We often hear about the isolation of rural America as one of the defining features of rurality. In particular, the social isolation of rural America cuts off its residents from important resources and opportunities, from meaningful access to the political process to access to health care. This geographic and social isolation, and the resulting concerns about confidentiality in small communities can be especially problematic for women who are victims of domestic abuse. Rural women may hesitate to seek services anonymity. This isolation and limited resources can further entrap these women in their violent relationships. More than one-third of women in rural areas will be victimized by an intimate partner. However, domestic violence and sexual assault services are primarily concentrated in urban and suburban areas. As a result, in many parts of the country it is not unusual for victims to be forced to drive several hours, or even fly out, to obtain victim services.
The geographic isolation experienced by many rural families limits the opportunities for the identification of and timely intervention to domestic violence. There are often large expanses of land that separate one family home from another, and sometimes these distances are also spanned by mountains or impassable waterways. Coercion through deprivation and isolation are common tools used by abusers to maintain their power over the victim, and these problems are only exacerbated in rural areas. In Alaska for example, there have been a number of instances where abusive partners have relocated their families to remote communities to isolate them from the support of their friends and families. With the wintry climate of Alaska, victims are often held hostage in their own homes with no winter clothing or means of escaping their extreme isolation.
In addition, public transportation can be very limited or non-existent in rural areas. Families may not have access to an automobile or may only have one vehicle that is not available to all members of the family. And aside from the problem of transportation, reliable telephone service can also be expensive in certain regions due to the topography and geography of some areas, and as a result many rural families do not have telephones in their homes. This sort of rural isolation decreases the opportunities for the identification of an abusive situation as violent incidences are less like to be witnessed by objective parties and as it boosts the abuser’s ability to prevent a victim’s escape. It is not uncommon for rural victims to report that their abuser controlled the access to any vehicles, refused to allow the victim to learn to drive, or disabled any existing telephone system.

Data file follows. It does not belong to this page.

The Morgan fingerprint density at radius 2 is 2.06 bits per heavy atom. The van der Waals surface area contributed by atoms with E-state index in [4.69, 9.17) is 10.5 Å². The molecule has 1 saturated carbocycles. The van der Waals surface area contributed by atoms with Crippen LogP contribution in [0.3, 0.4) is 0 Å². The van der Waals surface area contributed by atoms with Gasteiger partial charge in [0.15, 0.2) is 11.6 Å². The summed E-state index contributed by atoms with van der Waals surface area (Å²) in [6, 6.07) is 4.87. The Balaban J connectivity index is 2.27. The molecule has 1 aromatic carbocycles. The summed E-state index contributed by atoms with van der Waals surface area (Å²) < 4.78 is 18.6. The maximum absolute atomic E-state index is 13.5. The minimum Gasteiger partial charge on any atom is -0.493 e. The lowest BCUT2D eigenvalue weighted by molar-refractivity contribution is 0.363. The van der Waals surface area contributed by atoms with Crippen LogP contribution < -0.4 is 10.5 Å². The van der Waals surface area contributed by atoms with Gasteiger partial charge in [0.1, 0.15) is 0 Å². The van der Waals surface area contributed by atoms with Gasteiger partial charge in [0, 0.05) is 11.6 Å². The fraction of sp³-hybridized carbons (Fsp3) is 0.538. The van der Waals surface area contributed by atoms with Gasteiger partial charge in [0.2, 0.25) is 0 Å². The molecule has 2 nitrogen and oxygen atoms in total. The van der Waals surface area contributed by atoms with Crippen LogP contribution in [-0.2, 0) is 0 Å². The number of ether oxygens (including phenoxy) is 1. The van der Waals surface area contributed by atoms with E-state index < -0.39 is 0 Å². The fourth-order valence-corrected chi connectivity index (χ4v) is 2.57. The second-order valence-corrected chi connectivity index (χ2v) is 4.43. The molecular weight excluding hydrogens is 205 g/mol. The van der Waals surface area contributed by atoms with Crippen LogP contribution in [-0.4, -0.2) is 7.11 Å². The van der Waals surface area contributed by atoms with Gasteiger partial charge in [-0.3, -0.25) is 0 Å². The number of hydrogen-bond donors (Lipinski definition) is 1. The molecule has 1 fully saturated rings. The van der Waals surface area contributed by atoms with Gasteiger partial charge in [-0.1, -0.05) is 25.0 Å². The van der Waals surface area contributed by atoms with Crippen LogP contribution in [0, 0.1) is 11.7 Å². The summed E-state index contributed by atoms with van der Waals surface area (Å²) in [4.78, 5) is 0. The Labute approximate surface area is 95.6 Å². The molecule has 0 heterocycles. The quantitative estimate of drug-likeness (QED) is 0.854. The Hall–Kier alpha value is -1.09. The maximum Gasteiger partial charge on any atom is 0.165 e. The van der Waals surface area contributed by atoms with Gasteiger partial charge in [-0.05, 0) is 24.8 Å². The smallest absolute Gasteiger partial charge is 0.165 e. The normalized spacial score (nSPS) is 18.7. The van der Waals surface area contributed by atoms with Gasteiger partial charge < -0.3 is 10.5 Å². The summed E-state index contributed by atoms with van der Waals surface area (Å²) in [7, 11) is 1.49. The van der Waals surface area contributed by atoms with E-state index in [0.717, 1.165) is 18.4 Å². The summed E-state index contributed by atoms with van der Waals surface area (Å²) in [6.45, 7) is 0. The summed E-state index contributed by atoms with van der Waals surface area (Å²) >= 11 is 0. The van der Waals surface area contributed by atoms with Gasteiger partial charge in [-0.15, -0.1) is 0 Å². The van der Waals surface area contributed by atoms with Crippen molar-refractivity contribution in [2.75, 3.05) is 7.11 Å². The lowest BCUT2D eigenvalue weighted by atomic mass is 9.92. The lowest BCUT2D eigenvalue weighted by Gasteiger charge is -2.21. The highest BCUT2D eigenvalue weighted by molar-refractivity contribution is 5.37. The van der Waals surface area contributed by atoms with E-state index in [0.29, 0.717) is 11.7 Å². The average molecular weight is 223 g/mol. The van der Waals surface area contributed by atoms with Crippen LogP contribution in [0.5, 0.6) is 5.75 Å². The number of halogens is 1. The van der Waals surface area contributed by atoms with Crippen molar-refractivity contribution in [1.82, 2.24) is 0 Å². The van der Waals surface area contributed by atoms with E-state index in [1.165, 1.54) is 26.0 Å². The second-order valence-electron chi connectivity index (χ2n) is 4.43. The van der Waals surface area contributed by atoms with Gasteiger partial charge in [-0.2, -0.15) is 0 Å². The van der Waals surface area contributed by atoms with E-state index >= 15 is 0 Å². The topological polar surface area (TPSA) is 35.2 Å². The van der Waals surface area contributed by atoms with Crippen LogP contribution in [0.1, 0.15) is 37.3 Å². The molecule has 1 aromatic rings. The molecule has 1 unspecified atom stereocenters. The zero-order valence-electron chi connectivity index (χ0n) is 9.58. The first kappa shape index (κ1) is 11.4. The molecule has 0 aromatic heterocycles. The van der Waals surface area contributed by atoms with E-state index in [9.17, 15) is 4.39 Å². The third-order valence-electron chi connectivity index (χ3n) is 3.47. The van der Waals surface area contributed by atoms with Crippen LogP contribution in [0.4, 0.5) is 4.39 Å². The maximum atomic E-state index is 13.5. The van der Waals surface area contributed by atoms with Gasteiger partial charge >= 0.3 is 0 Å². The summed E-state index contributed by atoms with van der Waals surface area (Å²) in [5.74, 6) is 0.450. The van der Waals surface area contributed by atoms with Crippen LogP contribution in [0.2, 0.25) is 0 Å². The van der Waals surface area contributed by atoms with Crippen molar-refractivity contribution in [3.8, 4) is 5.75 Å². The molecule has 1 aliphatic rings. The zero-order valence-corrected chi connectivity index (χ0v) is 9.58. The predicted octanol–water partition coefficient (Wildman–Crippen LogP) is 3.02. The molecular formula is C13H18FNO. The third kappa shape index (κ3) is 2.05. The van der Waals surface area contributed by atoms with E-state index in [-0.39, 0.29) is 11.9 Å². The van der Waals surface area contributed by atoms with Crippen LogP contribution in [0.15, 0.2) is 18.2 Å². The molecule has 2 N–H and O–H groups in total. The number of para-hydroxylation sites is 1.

Women in rural areas are much less likely than urban women to have credit in their own name, personal savings, individual checking accounts, or control over their own earnings. Rural women overwhelmingly report economic reasons, such as limited job opportunities, lack of available housing, insufficient child care resources, as barriers to leaving their abusers. Although economic conditions vary across rural communities, persistent poverty is common, particularly in the southeast, southwest and Appalachian region and rural economics are generally unfavorable to women
Unique aspects of rural life, such as distance from victim services, the close-knit nature of rural communities, and the scarcity of employment and educational opportunities make it difficult for victims of domestic violence and sexual assault to report the abuse, leave abusive relationships, and seek services. This paints a bleak picture of rural areas that are typically seen as warm, safe and inviting in contrast to the violent and unwelcoming urban spaces.